This week it was announced that a new regional umbrella supporter organisation representing LGBT+ supporters has been created – covering Yorkshire, Derbyshire and Nottinghamshire.
The purpose of this regional alliance is to share best practice, offer peer to peer support and explore joint regional events.
The founding groups of this alliance are Rainbow Blades (Sheffield United), Marching Out Together (Leeds United), Rainbow Owls (Sheffield Wednesday), Proud Millers (Rotherham United), Rainbow Spireites (Chesterfield FC) and Proud Stags (Mansfield Town).
Founder and chair of Rainbow Blades, James Laley, tells more about the alliance below…
How did the idea come about?
James: Earlier in 2023, I pitched to the Rainbow Blades committee an idea of forming a regional LGBTQ+ supporters’ groups alliance, which would comprise of groups from Yorkshire, Derbyshire and Nottinghamshire.
The idea came about for two reasons. One – every supporter’s group is at a different stage, is a different size and has a different working relationship with their respective club. Some are well established, while some have just started out. Some have different structures and ways of working, with different strategies, aims and objectives.
I know when I first started out with Rainbow Blades, back in 2020, it was daunting. I gained hints, tips and guidance by talking with other LGBTQ+ supporters’ groups and campaigns, such as Fans for Diversity by the Football Supporters’ Association. Two – we acknowledge that Pride in Football is a network representing ALL UK LGBTQ+ fan groups. A regional alliance is important to complement the Pride in Football network, while having that smaller geographical support, presence and ability to collaborate on a manageable scale.
Why are you passionate about it?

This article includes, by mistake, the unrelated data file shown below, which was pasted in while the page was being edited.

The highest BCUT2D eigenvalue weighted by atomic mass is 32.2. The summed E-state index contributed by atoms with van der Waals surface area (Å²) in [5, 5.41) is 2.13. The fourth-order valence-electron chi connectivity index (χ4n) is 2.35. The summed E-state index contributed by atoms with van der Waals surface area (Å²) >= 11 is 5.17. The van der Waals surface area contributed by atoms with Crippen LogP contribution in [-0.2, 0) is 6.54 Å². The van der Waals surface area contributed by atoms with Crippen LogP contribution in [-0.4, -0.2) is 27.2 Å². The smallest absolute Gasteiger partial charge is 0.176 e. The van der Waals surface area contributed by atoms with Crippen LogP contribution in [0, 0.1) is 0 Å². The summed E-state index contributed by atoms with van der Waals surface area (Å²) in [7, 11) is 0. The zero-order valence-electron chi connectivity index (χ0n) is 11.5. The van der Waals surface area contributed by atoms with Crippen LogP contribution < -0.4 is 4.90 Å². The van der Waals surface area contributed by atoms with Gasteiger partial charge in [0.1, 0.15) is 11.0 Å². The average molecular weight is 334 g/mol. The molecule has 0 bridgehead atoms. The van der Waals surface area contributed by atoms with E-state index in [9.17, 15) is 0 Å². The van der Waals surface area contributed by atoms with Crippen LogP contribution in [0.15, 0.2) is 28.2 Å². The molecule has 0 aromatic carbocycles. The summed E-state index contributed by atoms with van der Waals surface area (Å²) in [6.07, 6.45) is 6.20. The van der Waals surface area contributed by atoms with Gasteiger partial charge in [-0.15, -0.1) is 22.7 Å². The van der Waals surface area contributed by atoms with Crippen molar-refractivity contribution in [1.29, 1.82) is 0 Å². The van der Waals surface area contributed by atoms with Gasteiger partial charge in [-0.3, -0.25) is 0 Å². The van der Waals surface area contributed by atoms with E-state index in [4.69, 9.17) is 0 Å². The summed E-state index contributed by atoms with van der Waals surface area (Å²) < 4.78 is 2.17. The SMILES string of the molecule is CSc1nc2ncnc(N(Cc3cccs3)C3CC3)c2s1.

James: From personal experience, over the last three years, it can be very challenging at times to run an LGBTQ+ football supporters’ group, maybe even more so now with the current climate. Not only can it open you up to hate, but we are all volunteers who do this in our own time.
I also know it comes with its rewards. Those rewards aren’t just personal growth within society and the world of football, but also, and most importantly, the positive effects that these groups have had on the landscape of football for a diverse, inclusive and modern world.
These groups help countless numbers of LGBTQ+ fans to feel safe to attend football grounds as their authentic selves and find the confidence to attend matchday socials with other like-minded individuals, so we bring those fans, who may have felt unconnected from their football clubs, with a greater feeling of reconnection.
What is the purpose of the alliance?
James: Even before the launch, it’s been great to have calls with Chris, who launched Rainbow Owls (Sheffield Wednesday) in June, and Darren and Ellie, who launched Rainbow Spireites (Chesterfield FC) in July.
This is one example of where the alliance works. We have already started to share ideas such as professional flyer content and design by Rainbow Blades and Marching Out Together (Leeds United).
These will be uploaded on a shared best practice drive. Creating a library for everyone to tap into and, hopefully, be inspired to try things out with their groups is important. No one should be alone. We should support and help one another. There will also be opportunities in the future to collaborate on events and campaigns, in addition to having each other’s backs if our groups or clubs are subjected to LGBTQ+ phobia.
What does the alliance want to achieve?
James: We have all acknowledged our priority is the time and dedication that it takes to run our own groups. Like I have said, we all have different ways of working, and have different strategies and work that we are involved in. All the groups that have signed up to the alliance have said that it can’t be there to create extra work, so it won’t be formalised with a constitution or have a founder and chair.
Everyone in the group is equal, and we all have the same platform and voice. We want to achieve success for all the groups involved: to ensure that they grow in stature, reputation, and membership; to create lines of communication for questions, support and idea generation; to collaborate as and when it fits in with each group; and to show it’s important that we stand shoulder to shoulder.
Why should others take notice?
James: We hope that this will be a success. With anything new, you are always taking a leap of faith. But the examples that I have already given – such as signposting and sharing best practice, support and communication for new groups, all of which occurred before we launched today – shows some early green shoots.
We would love it if other supporters’ groups from other regions set up their own alliances. It can only be a good thing and, as I said, complements the purpose and work of Pride in Football.